Self-Directed Training at CA Technologies

Lots of heat generated by our Virtual Training Lab solution right now at Skytap. A big Training 2016 show going on, a new LMS partnership announced today and more.

Sticking to this theme, what makes this CA Education case study so interesting? A global enterprise software company like CA Technologies has hundreds of hands-on classes to offer in support of successful customer adoption, and new course titles arriving daily. Managing all that curriculum, and the software images running underneath it without creating a coding and configuration conundrum is only half the battle.

The big impact for CA is reaching a global base of thousands of end users looking for training on these software titles on any given day. Business users typically have a lot of ongoing work to do, and blocking out time for hands-on software training is difficult with busy schedules, even if software instructors fly out to meet students.

Recently I got to catch up with Stephen Carlino, an IT director at CA Education, in his element running training labs at their CA World conference in Las Vegas, where I got to see a beautiful thing going on — a transformation in how they put control of software education directly into the hands of users.

At the time I stopped by the software labs on “Day 0” during the CA World pre-conference, there was a lab room full of training workstations, as you would expect. Maybe 20-30 learners in there clicking through some software training – not surprising. All these workstations were hooked into Skytap virtual training and their portal/LMS, which can dynamically launch training labs via API upon enrollment, or let students resume their sessions and continue working. That was cool to see live, but that’s only looking at the room as half empty.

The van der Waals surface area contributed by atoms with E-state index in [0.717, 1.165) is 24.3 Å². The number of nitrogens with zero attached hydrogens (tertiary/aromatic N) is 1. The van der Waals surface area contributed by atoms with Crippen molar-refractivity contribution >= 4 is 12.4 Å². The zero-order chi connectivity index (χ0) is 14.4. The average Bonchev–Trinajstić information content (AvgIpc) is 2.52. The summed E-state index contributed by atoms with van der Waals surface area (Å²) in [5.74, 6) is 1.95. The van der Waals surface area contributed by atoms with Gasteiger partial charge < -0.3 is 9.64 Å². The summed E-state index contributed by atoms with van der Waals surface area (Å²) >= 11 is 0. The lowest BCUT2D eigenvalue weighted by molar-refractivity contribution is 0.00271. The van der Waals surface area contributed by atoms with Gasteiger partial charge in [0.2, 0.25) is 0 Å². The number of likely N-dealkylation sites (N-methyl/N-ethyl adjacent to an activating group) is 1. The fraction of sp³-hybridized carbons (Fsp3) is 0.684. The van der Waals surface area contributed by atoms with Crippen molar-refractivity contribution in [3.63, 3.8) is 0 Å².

Stephen then called up the actual number of simultaneous labs — more than 180 instances already running off Skytap that day. You see, these users could be part of the pre-conference training from anywhere. Local attendees can just get a lab delivered by a link in their email, and head back up to their room to continue. Virtual attendees could log in and learn simultaneously from anywhere in the world.

By the end of the conference, Stephen reported that 6X more classes were delivered via virtual training labs than the previous year’s conference. Why limit training delivery because of manual installs, travel requirements, long provisioning lead times and rigid lab schedules?

Sitting in a physical classroom, witnessing the old way of delivering software education virtually transforming right in front of me, had a huge impact. I invite you to read the whole CA Education virtual training case study and watch the interview video.

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